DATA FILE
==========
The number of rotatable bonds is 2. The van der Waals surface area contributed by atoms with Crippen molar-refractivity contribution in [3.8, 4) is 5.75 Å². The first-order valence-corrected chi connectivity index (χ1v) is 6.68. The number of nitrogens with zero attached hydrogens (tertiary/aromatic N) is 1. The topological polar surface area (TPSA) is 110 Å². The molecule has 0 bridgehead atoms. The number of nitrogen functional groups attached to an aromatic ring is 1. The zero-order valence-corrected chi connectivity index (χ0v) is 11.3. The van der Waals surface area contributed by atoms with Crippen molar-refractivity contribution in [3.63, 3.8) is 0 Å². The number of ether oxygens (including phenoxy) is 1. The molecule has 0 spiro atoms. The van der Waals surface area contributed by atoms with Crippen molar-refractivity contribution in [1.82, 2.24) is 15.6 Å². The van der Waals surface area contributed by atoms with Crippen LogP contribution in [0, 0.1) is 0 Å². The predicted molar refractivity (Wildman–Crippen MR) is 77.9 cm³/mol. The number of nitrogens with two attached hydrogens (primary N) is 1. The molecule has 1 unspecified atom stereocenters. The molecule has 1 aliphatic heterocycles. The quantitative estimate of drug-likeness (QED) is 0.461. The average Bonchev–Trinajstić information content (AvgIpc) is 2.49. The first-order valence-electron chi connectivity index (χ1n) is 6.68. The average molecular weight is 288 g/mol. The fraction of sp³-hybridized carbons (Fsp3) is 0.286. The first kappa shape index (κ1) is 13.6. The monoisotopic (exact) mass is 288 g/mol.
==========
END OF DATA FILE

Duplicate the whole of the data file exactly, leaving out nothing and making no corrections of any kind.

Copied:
The number of rotatable bonds is 2. The van der Waals surface area contributed by atoms with Crippen molar-refractivity contribution in [3.8, 4) is 5.75 Å². The first-order valence-corrected chi connectivity index (χ1v) is 6.68. The number of nitrogens with zero attached hydrogens (tertiary/aromatic N) is 1. The topological polar surface area (TPSA) is 110 Å². The molecule has 0 bridgehead atoms. The number of nitrogen functional groups attached to an aromatic ring is 1. The zero-order valence-corrected chi connectivity index (χ0v) is 11.3. The van der Waals surface area contributed by atoms with Crippen molar-refractivity contribution in [3.63, 3.8) is 0 Å². The number of ether oxygens (including phenoxy) is 1. The molecule has 0 spiro atoms. The van der Waals surface area contributed by atoms with Crippen molar-refractivity contribution in [1.82, 2.24) is 15.6 Å². The van der Waals surface area contributed by atoms with Crippen LogP contribution in [0, 0.1) is 0 Å². The predicted molar refractivity (Wildman–Crippen MR) is 77.9 cm³/mol. The number of nitrogens with two attached hydrogens (primary N) is 1. The molecule has 1 unspecified atom stereocenters. The molecule has 1 aliphatic heterocycles. The quantitative estimate of drug-likeness (QED) is 0.461. The average Bonchev–Trinajstić information content (AvgIpc) is 2.49. The first-order valence-electron chi connectivity index (χ1n) is 6.68. The average molecular weight is 288 g/mol. The fraction of sp³-hybridized carbons (Fsp3) is 0.286. The first kappa shape index (κ1) is 13.6. The monoisotopic (exact) mass is 288 g/mol.